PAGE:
Digital Manufacturing

Cutting edge materials for space

Updated on Thursday 12 January 2023, 9:24 AM

3 Minute Read

It’s no secret that the space industry has taken off again. Private companies such as SpaceX, Virgin Galactic and Blue Origin have revolutionised the industry by competing to win the new space race, using their freely available budgets to accelerate product development. As the ever-present pressure of improving performance meets the new requirement of making space cheaper to access, one area of focus has been material selection.

Material science constantly pushes the boundaries of what is possible in product development. Some heavier materials are being developed to improve the performance of products in space where they are subject to stresses of volatile temperatures, excessive forces and even impact with debris. On the contrary, lightweight materials can decrease the cost of launch and lead to more sustainable space travel, with ambitions of a reusable space vehicle. So what materials are making an impact in the space industry?

 

PPSU (Polyphenylsulfone or Radel R-5000)

PPSU (Polyphenylsulfone or Radel R-5500) is a popular resin in the space industry due to its superior toughness and hydrolytic stability (resistance to temperature and humidity) compared to other high-temperature engineering grade resins.

Other key considerations include:

  • Flame retardancy
  • Resistance to out-gassing in a vacuum
  • High and low-temperature performance (maintaining strength and resistance to cracking).
  • Strength
  • Thermal Stability

 

Aluminium

Aluminium is a crucial material in the space industry due to its light-weighting properties. It is often used as a building material for space shuttles, other space equipment, and engines.

Aluminium 2024 and 7075 are commonly used alloys in the aerospace and space industry.

2024 – Has a high yield strength, excellent fatigue resistance and good machinability. Often used in aircraft structural applications.

7075 – has a good balance of properties required for space applications, mainly where high static loads occur and low temperatures (cryogenic). Applications include fittings, gears, shafts and valves. It is often used in military applications.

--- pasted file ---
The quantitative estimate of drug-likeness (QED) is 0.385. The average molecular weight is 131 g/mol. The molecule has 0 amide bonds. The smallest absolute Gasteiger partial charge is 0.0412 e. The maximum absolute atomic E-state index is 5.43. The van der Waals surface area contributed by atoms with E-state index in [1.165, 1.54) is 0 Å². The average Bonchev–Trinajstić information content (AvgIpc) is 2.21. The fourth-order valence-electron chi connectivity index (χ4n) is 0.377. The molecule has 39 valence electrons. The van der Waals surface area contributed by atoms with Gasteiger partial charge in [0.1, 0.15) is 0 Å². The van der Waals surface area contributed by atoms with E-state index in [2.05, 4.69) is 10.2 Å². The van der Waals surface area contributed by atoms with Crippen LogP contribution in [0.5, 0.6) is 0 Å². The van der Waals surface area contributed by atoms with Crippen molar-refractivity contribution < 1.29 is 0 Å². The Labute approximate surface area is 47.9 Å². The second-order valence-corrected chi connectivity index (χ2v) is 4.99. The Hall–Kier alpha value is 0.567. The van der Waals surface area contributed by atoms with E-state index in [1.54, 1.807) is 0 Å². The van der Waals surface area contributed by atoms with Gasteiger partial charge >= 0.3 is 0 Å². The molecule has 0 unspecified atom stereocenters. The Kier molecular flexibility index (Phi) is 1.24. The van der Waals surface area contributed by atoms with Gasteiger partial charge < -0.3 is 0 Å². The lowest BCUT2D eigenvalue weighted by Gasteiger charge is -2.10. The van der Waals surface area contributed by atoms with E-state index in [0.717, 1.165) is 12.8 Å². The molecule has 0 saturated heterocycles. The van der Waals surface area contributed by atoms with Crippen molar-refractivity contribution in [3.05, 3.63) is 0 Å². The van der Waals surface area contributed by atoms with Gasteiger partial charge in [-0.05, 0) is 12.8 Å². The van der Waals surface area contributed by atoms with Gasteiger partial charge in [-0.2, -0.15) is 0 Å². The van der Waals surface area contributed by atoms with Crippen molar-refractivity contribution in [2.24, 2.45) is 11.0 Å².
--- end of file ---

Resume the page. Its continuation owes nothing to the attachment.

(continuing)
PEEK (Polyetheretherketone)

With its high thermal mechanical strength and resistance properties such as creep resistance, wear resistance, hydrolysis resistance (even against super-heated steam) and toughness, PEEK is an excellent option for space applications. Some of the materials’ key applications include gears, valve seals, friction bearings and pump housings. PEEK also often finds use in critical engine parts due to its ability to withstand high temperatures.

In slightly less demanding applications – Acetal/POM (Polyoxymethylene) is an excellent engineering-grade plastic and is more economical. Commonly referred to by its trade name Delrin┬«.

 

Titanium

Titanium’s properties make it a popular choice for the space industry due to its high strength-to-weight ratio, good resistance to corrosion and high-temperature performance. Whilst aluminium has a lower density, Titanium’s specific strength (strength to weight ratio), low thermal conductivity, high strength at elevated temperatures and good corrosion resistance often make it the first choice in engines and airframes, amongst other things.

 

You can view all materials offered by Protolabs here, or alternatively you can contact one of our in-house experts to find out more about our material offering and any of our manufacturing services at customerservice@protolabs.co.uk or +44(0) 1952 683047.

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